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This article was published 6/1/2012 (1573 days ago), so information in it may no longer be current.
Scott Thomson knew that his kids were getting adjusted to the idea of moving to Manitoba when he saw his 13-year-old son sport a Winnipeg Jets hat.
Thomson, 48, a senior executive with a large British Columbia natural gas and power distribution utility, will formally become Manitoba Hydro's president and chief executive officer Feb. 13. He succeeds Bob Brennan, who announced his retirement last summer after 47 years with Hydro, the last 21 as its boss.
Like Brennan, Thomson is a chartered accountant. His CV reveals he's climbed the corporate ranks because of his expertise in financial and regulatory affairs. That will likely serve him well as Hydro borrows billions of dollars in the next decade or so to build two new major northern hydro-electric power dams and the controversial Bipole III power transmission line to southern Manitoba.
Thomson said the prospect of guiding an expanding company with large projects on the horizon was a big inducement to leave Vancouver for the Manitoba capital.
"That's actually one of the main... draws of coming to Manitoba Hydro -- the growth that the company is planning over the next decade or so," he said Friday at Hydro's corporate headquarters on Portage Avenue.
Thomson takes over an enterprise with sales of more than $2 billion annually. He said that power exports to the United States and likely to the West are key to Hydro's future growth. He also said that low Manitoba electricity rates are "something that I want to see maintained."
Thomson said he brings to the job a record of "fiscal discipline" and the ability to get projects approved by regulators. He was also able to keep natural gas prices flat in B.C. for six years running.
But those who may have harboured hope that the new Hydro boss might change the corporation's thinking on the proposed route of the $3.3-billion Bipole III hydro transmission line will be disappointed. "That decision has been made and... I'm about getting on with the job and getting it built on time and on budget," he said.
Thomson, who was still on the job as chief financial officer at FortisBC Holdings as late as a week ago, hasn't had a chance to buy a home in the city yet. He and his wife, a doctor, have been browsing the MLS listings online. "There's a number of different neighbourhoods that look attractive," he said.
Thomson has been warned that the balmy weather Winnipeg is receiving this January is far from typical for this time of year. But he doesn't seem to mind.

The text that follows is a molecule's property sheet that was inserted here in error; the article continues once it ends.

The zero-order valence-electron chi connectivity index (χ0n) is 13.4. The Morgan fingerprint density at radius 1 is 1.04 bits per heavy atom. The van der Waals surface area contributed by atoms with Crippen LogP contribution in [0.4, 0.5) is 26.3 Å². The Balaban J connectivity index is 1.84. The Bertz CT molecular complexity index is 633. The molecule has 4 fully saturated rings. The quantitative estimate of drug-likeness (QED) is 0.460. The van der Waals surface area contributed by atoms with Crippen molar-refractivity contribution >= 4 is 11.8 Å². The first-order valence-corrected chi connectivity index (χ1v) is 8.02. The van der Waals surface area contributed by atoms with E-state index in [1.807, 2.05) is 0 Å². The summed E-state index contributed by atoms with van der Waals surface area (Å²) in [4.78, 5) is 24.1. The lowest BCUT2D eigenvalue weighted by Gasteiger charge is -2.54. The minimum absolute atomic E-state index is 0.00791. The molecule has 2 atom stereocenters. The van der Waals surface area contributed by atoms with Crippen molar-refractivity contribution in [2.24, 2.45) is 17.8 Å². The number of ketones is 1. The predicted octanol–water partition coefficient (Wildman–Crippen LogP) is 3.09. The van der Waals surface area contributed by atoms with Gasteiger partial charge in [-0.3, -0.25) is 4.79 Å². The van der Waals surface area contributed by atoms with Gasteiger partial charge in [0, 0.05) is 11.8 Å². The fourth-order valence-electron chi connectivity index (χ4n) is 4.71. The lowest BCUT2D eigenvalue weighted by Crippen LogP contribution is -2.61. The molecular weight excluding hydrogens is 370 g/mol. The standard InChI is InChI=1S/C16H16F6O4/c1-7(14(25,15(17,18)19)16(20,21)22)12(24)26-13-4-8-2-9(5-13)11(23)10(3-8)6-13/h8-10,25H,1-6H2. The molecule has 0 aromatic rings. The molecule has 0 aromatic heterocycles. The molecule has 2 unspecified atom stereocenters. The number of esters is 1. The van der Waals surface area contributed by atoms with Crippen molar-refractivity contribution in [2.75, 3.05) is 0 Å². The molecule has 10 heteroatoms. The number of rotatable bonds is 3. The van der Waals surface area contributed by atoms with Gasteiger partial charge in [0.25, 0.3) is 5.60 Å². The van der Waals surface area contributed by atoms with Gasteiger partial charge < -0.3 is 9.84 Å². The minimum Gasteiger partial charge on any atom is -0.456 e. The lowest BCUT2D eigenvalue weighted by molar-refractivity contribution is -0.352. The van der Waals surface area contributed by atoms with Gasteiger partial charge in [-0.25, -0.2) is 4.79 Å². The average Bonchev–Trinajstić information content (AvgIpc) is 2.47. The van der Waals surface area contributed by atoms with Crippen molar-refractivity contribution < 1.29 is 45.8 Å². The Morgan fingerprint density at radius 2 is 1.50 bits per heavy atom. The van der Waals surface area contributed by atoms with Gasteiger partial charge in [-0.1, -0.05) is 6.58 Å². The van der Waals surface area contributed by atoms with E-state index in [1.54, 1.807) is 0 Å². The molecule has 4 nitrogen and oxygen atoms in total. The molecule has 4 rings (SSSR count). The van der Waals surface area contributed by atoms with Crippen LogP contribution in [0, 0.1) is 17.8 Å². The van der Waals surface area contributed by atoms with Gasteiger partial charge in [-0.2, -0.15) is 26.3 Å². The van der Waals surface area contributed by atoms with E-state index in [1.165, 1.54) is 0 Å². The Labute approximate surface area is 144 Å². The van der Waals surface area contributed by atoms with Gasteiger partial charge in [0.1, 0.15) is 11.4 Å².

"Winnipeg is great. There's a buzz around the city. My wife and I are really excited about coming," he said -- they're looking forward to watching the Jets play first-hand.
And what about his 13-year-old son and 11-year-old daughter?
"I knew the kids had turned (the corner about moving to Winnipeg) when Dilan started wearing his Jets hat," Thomson said with a grin.
There was little fanfare surrounding Thomson's appointment on Friday. Premier Greg Selinger made the announcement in a press release. The new CEO then made himself available for media interviews. The decision to hire Thomson was made by the Hydro board of directors, who are government appointees.
"I think he's going to do a really good job. He's got all the right experience, having managed a major energy company himself in British Columbia," Selinger said.
"I think we're fortunate to get a good person who's interested in spending their career here," the premier added.
Byron Williams, a lawyer for the Manitoba branch of the Consumers' Association of Canada, said his clients would welcome Thomson's commitment to affordable power rates. But he noted that since 2004, the price of electricity in the province has risen faster than the rate of inflation.
Williams said the new CEO will have to grapple with rising internal costs that frustrated his predecessor. And he will face a big financial challenge in committing billions of dollars to building new northern power dams when intended U.S. markets -- at least for now -- appear somewhat uncertain.
Conservative Hydro critic Reg Helwer (Brandon West) said a warmer than normal winter will present an immediate challenge to the new Hydro boss, as the Crown corporation's natural gas and electrical sales will fall. He said the U.S. export market "is not what it once was."
Thomson "seems to have a good background" for the top Hydro post, Helwer said. But the Tory critic said he was disappointed with his refusal to reconsider the Bipole route. The Conservatives prefer a cheaper route east of Lake Winnipeg. "We'll keep working on that," Helwer said.
Meet the man
Scott Thomson, Manitoba Hydro's new president and CEO:
A native of Hamilton, Ont., Thomson is a chartered accountant who has spent the past dozen years in a variety of executive positions with FortisBC, a natural gas and electricity distribution utility that serves most British Columbians.
Before that, he spent nine years with management consultant firm Ernst & Young in Vancouver, London, and Riyadh, Saudi Arabia.
Thomson, 48, brings a strong financial and regulatory background to his new role as CEO of Manitoba Hydro. His most recent position was executive vice-president of finance, regulatory affairs, and energy supply with FortisBC. He was also the company's chief financial officer.
He's married to Dr. Silvia Vidas, a doctor of traditional Chinese medicine. They have two children, Dilan, 13, and Sophia, 11.
Quote: "I'm really excited to be here. I've had a great introduction to the (Hydro management) team. The people have been very welcoming. And I think we're going to really enjoy being here."